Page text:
(CBS News) What was happening back on Earth with the families of America's astronauts never got as much public attention as the astronauts' exploits up in space. But now the wives of those explorers are finally getting their due, as Lee Cowan explains in our Cover Story:
It ranks among our greatest human endeavors -- going to the moon.
It was a staggering feat of engineering -- but that carried with it astronomical risks.
The men of NASA's Mercury, Gemini and Apollo programs were national heroes -- a few even became icons.
But they were husbands, too -- most of them fathers -- and the wives who stayed behind while their OTHER halves explored OTHER worlds -- were part of a sisterhood with an orbit all its own.
"I think we girls all shared something that no other group of women shared in history," said Marilyn Lovell. She was in the headlines right along with her husband, astronaut Jim Lovell.
He was the command module pilot on Apollo 8 -- the first to go around the Moon -- on Christmas Eve, 1968. But Apollo 8 isn't why they make movies about Jim Lovell.
His heroism -- later depicted by Tom Hanks -- helped avoid disaster aboard Apollo 13.
An explosion not only killed their chances of landing on the Moon, but threatened to kill the crew, too.
It was a made-for-Hollywood drama -- but it was no movie to Marilyn.
For four days in April 1970, every agonizing moment of her husband's dire situation was playing out not only in her living room, but across the country.
NASA expected her -- and all the wives -- to be as calm and brave as the astronauts themselves. And for the most part, they were.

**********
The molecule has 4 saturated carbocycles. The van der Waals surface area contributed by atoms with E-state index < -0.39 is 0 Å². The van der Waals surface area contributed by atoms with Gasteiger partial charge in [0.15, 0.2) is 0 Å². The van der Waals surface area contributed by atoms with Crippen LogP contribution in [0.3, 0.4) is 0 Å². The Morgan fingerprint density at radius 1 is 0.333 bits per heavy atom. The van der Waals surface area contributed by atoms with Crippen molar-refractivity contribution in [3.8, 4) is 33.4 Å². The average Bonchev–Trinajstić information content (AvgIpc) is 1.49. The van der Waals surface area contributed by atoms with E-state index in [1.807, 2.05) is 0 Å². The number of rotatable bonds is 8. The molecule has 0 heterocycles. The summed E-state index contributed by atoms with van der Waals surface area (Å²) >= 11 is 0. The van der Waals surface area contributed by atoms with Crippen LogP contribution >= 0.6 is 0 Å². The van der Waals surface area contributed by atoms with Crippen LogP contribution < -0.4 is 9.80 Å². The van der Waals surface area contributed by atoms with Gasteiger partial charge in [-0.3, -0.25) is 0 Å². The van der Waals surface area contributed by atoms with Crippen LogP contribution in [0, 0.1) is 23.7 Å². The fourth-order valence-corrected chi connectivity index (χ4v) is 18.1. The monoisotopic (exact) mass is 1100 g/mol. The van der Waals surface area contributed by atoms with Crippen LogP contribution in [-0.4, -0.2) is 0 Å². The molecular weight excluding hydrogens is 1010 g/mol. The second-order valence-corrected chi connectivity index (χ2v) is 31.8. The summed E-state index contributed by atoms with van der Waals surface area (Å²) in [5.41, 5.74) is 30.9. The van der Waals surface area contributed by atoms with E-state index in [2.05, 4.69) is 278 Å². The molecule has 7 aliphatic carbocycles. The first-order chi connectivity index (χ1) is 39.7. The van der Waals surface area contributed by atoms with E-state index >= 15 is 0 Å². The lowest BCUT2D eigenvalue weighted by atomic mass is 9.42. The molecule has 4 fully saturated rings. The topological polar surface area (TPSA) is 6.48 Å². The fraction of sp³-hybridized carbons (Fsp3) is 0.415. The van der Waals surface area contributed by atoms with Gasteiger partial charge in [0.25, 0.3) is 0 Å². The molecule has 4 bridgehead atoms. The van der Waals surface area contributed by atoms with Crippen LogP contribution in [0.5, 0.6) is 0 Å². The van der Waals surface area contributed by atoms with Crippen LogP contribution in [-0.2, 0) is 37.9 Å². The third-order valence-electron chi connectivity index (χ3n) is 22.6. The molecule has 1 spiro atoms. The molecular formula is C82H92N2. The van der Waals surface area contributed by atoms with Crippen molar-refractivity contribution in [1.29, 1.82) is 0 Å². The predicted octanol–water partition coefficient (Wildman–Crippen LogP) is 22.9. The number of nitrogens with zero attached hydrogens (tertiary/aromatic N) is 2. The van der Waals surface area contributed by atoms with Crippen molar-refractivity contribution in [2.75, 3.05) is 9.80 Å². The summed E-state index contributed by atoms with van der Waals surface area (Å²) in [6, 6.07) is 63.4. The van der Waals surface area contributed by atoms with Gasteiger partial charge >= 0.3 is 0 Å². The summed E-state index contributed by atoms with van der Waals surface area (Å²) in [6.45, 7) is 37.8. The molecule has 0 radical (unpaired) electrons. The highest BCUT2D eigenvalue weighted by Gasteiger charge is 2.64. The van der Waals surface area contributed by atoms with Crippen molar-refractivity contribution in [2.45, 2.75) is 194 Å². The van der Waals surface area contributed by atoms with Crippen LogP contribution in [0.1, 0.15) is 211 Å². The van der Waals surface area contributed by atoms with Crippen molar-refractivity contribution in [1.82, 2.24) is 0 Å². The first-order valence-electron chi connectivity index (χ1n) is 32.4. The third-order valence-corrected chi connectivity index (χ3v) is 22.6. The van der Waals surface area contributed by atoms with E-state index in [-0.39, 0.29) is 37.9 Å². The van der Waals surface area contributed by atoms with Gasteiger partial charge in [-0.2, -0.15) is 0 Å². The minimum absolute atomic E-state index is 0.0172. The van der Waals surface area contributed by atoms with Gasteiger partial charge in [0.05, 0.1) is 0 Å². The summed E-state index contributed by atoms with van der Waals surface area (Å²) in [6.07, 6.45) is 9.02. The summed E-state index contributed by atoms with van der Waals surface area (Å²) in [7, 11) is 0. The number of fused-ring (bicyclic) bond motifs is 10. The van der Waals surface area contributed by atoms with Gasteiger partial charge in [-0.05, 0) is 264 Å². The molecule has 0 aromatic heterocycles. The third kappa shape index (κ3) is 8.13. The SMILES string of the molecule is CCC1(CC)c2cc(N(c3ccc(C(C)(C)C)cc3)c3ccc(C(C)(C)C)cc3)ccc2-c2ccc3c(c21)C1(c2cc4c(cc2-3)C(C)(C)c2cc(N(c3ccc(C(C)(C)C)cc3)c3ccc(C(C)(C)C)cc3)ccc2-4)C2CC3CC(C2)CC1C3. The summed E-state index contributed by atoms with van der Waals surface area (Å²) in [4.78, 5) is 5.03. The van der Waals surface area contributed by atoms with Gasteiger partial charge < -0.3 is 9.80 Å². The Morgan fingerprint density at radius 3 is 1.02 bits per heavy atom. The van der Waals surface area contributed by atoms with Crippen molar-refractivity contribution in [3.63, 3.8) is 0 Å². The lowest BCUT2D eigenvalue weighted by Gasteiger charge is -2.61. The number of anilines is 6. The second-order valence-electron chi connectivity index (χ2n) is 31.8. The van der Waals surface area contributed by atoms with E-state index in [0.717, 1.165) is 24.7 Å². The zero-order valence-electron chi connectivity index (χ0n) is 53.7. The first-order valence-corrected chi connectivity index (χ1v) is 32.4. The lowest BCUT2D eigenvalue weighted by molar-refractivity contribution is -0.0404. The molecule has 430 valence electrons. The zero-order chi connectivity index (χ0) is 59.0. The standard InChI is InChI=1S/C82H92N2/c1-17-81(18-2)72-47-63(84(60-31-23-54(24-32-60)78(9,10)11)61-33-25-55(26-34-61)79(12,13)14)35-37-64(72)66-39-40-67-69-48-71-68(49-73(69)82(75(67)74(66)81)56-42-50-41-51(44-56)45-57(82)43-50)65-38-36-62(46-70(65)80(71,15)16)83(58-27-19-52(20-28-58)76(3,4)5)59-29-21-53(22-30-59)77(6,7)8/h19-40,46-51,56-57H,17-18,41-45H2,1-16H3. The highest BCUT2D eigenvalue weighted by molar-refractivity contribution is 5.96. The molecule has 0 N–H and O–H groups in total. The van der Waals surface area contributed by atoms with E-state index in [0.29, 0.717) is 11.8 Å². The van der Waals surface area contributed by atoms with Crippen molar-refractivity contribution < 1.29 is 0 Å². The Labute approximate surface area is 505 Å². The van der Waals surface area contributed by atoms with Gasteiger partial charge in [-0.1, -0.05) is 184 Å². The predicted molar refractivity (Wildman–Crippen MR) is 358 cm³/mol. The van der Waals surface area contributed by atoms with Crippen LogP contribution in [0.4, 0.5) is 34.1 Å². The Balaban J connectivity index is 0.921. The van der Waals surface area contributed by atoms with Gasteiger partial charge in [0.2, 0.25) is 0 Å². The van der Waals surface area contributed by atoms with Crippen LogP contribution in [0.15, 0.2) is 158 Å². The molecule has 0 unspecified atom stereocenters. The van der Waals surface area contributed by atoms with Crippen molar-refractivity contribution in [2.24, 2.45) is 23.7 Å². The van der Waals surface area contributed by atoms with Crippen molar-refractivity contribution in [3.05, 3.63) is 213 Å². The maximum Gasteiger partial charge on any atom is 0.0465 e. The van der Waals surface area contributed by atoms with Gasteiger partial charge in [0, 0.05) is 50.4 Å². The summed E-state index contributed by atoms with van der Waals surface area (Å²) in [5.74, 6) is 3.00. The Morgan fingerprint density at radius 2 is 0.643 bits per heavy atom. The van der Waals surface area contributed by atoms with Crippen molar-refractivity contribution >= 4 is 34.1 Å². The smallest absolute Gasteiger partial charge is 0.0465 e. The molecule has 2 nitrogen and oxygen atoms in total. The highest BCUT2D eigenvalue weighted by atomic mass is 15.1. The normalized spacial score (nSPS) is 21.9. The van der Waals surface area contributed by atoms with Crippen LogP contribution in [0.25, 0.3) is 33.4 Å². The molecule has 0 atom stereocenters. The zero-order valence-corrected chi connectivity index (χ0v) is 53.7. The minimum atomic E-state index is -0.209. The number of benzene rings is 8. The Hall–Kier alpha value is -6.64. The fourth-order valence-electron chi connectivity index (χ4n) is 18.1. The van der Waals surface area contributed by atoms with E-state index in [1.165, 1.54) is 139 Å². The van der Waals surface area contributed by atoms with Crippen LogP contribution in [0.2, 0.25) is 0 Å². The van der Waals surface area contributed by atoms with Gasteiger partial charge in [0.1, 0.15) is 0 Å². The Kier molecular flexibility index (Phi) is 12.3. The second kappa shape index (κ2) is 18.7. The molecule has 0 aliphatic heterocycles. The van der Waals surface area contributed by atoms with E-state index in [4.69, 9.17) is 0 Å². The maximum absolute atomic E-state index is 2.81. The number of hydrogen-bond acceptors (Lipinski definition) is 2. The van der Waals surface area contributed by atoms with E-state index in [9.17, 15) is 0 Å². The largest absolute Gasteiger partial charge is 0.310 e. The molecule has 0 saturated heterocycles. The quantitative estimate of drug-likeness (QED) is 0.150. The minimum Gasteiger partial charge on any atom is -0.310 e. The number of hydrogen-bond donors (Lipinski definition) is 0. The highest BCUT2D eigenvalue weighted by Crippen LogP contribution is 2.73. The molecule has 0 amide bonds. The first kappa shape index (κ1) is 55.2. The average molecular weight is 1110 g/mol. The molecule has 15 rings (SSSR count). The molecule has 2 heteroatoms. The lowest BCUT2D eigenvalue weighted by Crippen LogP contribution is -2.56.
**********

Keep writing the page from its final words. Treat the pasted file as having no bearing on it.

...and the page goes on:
"As the years went on I thought, 'What would I have done if I had become a widow?'" Marilyn said.
"Did you talk about it as a couple, in terms of the danger of it all and the fact that you had a family? Or was it unspoken?" asked Cowan.
"I think it was unspoken," Marilyn replied.
Jim Lovell agreed: "This was the business I was in, and she became my wife and she understood the business I was in. And that was it."
From his earliest days as an astronaut, his career came first. Even when she found herself pregnant, Marilyn Lovell hid it for 4 months, knowing it might ruin her husband's chances of going to the Moon.
"I went, 'Let's see, four months, five, six, seven -- you're gonna be having the baby when I'm in space! Don't say anything!" Jim Lovell laughed.
If it sounds like the astronaut version of "Mad Men," it was, says author Lily Koppel: "They weren't being flung into space, but they were dealing with the stress of having their husbands ride up on this giant rocket where no man had ever gone before, and also the sort of projecting the perfect American family image to the rest of the world."
She's compiled many of those very real wives' tales in a book called "The Astronaut Wives Club."
"I mean, these were the most exhilarating of times, and they were also the most terrifying," said Koppel. "And each women I think, dealt with the mission of having a husband in space on her own terms."
In the late '60s, the wives -- like Sue Bean, once married to Apollo 12 astronaut Alan Bean -- used to live close to one another, in a neighborhood outside Houston that was a kind of "space suburbia."
"I became pretty independent, living by myself with the children," said Sue Bean. "Because the fellas didn't have time to do the checkbook, they didn't have time to do the yard very often. There was too much training."
Their husbands were rarely home -- and when they were, many of the wives knew they were competing with the Moon for attention.
"He always would say to me, 'If they didn't pay me anything, I'd do this job, I love it so,'" said Sue.
Cowan gathered Sue together with three other "Astrowives": Jeannie Bassett Robinson, who had proudly been astronaut Charlie Bassett's wife; Jane Dreyfus, once married to Pete Conrad, the third man on the moon; and Barbara Cernan Butler, the former wife of Gene Cernan, the LAST man on the Moon.